“The refresh of DSS-43 was a huge accomplishment, and we’re on our way to take care of the next two 70-meter antennas in Goldstone and Madrid. And we’ve continued to deliver new antennas to address growing demand – all during COVID-19,” said JPL’s Brad Arnold, manager of the DSN.
The improvements are part of a project to meet not just the heightened demand, but also evolving mission needs.
Missions increasingly generate more data than in the past. The data rate from deep space spacecraft has grown by more than 10 times since the first lunar missions in the 1960s. As NASA looks toward sending humans to Mars, this need for higher data volumes will only increase further.
Optical communications is one tool that can help meet this demand for higher data volumes by using lasers to enable higher-bandwidth communication. Over the next few years, NASA has several missions planned to demonstrate laser communications that will enhance the agency’s ability to explore farther into space.
The network is also focusing on new approaches to how it goes about its work. For instance, for most of the DSN’s history, each complex was operated locally. Now, with a protocol called “Follow the Sun,” each complex takes turns running the entire network during their day shift and then hands off control to the next complex at the end of the day in that region – essentially, a global relay race that takes place every 24 hours.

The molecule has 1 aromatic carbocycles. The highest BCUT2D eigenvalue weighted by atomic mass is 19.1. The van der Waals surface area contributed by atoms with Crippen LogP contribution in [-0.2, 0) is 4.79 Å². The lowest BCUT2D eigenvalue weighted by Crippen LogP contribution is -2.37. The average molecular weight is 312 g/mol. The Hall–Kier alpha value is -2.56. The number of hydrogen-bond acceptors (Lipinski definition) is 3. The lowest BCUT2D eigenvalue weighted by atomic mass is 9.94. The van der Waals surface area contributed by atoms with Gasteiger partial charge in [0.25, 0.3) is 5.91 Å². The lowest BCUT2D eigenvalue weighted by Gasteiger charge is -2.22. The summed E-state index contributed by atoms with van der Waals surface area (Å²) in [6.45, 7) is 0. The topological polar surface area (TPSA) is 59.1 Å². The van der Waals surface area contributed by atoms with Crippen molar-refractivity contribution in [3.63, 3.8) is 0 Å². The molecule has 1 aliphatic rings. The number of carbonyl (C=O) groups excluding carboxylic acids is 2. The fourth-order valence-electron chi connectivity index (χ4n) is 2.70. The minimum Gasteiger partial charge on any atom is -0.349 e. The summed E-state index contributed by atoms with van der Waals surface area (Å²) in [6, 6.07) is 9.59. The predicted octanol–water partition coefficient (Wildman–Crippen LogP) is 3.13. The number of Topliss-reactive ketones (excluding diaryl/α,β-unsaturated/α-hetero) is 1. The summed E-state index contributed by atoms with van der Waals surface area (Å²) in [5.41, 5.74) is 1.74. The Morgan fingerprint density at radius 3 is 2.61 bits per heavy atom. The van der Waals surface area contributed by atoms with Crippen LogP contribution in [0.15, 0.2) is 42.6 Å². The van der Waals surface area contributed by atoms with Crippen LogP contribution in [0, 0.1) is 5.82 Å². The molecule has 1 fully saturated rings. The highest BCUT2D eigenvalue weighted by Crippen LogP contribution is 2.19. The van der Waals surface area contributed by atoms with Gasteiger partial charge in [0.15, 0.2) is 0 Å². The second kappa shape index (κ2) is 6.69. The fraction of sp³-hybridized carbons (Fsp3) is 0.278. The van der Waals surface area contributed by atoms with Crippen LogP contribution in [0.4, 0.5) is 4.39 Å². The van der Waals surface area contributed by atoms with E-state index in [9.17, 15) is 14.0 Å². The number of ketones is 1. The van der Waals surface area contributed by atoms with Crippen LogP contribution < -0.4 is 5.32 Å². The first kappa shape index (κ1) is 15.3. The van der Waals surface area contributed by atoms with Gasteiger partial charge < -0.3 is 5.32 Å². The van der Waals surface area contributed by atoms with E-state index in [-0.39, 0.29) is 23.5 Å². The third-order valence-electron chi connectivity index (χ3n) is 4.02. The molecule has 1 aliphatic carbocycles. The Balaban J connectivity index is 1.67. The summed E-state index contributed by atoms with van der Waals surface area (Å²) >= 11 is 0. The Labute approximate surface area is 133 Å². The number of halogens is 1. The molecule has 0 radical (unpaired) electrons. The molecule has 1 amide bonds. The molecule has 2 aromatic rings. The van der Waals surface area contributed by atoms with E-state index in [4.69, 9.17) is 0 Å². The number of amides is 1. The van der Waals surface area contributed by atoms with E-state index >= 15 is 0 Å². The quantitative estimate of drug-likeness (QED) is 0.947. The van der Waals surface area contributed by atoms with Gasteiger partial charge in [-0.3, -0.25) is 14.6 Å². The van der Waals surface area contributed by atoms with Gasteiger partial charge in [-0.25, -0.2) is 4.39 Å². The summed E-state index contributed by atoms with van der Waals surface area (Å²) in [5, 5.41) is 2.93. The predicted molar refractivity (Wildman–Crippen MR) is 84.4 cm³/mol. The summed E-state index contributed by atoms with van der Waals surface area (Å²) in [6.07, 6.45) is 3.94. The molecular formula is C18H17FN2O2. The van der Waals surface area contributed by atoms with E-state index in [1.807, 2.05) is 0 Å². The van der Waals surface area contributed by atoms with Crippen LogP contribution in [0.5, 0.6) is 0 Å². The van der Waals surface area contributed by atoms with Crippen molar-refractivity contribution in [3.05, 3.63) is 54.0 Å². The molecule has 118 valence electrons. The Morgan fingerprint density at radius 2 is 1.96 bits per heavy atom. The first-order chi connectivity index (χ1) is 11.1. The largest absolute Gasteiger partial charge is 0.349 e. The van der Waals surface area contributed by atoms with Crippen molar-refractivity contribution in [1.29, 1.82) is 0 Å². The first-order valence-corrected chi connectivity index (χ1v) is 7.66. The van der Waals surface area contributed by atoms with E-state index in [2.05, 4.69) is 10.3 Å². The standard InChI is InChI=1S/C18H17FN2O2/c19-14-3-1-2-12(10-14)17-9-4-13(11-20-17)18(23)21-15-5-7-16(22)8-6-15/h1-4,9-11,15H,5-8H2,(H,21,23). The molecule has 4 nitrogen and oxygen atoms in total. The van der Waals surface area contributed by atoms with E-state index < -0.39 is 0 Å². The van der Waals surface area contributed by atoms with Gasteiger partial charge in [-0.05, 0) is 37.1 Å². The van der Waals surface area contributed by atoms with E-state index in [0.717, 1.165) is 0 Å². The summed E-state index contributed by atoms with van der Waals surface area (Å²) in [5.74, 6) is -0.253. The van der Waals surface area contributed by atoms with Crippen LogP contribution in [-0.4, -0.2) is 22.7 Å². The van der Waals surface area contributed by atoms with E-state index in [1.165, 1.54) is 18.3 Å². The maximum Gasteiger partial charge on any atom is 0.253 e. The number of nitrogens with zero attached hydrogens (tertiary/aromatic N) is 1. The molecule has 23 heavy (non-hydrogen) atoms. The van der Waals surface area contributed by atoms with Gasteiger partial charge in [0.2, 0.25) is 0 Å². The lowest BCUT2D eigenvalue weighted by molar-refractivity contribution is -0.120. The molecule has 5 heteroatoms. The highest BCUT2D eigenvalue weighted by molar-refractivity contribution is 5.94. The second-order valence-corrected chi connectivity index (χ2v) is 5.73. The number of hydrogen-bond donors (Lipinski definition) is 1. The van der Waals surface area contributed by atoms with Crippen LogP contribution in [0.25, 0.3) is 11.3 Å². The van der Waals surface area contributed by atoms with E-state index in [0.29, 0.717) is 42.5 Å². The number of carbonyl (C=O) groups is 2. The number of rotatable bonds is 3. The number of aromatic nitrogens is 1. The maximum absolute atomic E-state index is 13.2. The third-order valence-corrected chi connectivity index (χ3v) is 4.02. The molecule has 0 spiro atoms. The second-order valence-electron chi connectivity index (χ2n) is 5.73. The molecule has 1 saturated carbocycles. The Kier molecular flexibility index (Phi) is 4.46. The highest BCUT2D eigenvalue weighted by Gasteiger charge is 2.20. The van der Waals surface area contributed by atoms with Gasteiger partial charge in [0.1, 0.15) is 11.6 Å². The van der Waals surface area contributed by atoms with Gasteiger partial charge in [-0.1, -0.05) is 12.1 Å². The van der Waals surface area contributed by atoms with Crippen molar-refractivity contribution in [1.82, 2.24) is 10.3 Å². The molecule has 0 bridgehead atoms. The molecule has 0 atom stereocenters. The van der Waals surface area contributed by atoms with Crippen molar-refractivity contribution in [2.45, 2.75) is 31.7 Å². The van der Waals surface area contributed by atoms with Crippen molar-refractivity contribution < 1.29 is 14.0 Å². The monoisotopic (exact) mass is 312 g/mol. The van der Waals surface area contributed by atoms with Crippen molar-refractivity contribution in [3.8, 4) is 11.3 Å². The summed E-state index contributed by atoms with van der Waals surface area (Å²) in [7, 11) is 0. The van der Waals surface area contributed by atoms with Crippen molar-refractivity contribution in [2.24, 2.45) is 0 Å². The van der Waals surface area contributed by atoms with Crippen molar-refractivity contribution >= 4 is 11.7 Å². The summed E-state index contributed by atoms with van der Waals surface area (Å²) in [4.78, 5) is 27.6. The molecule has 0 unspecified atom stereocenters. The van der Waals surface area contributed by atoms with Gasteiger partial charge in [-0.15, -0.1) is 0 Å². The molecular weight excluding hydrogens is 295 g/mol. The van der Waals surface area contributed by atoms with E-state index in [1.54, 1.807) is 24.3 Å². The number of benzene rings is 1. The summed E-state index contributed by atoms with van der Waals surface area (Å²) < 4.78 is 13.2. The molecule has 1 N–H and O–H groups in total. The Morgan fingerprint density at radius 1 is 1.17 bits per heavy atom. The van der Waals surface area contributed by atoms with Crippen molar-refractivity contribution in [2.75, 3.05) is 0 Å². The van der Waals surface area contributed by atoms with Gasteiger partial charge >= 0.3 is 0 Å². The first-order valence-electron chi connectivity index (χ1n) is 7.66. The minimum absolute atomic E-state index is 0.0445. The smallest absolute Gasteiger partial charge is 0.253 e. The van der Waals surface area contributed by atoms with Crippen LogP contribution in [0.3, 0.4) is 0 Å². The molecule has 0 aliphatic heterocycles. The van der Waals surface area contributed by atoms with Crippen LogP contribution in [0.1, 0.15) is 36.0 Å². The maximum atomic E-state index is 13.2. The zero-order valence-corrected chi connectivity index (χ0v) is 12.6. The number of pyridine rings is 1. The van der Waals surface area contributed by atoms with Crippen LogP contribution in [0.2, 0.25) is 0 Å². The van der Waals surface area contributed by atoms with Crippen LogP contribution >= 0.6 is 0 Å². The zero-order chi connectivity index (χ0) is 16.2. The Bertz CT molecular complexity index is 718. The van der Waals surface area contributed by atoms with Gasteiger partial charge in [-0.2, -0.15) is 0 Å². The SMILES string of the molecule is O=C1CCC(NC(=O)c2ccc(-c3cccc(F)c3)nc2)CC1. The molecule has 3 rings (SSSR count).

The resulting cost savings have been fed into antenna enhancements, and the effort has also strengthened the international cooperation between the complexes. “Each site works with the other sites, not just during handover periods, but also on maintenance and how antennas are performing on any given day. We’ve really turned into a globally operating network,” said Levesque.
The network has also implemented new approaches to managing deep space communications. For instance, in the past, if multiple spacecraft circling Mars needed to be serviced at the same time, the network would have to point one antenna per spacecraft at Mars, potentially using all the antennas at a given complex. With a new protocol, the DSN can receive multiple signals from a single antenna and split them in the digital receiver. “We adapted this from commercial telecommunication implementations to the benefit of our network efficiency,” said Arnold.
An additional new protocol allows operators to oversee multiple activities simultaneously. Traditionally, each spacecraft activity had a single dedicated operator. Now, the DSN uses an approach that leverages automation to allow each operator to oversee multiple spacecraft links simultaneously. For the first time, the DSN can now fully automate the sequencing and execution of tracking passes, and the effort will continue to be enhanced over time.
“The future of the DSN is going to follow the spirit and the drive of science missions that are flying out there. It’s our responsibility to enable them. And we do that through communications,” said Arnold.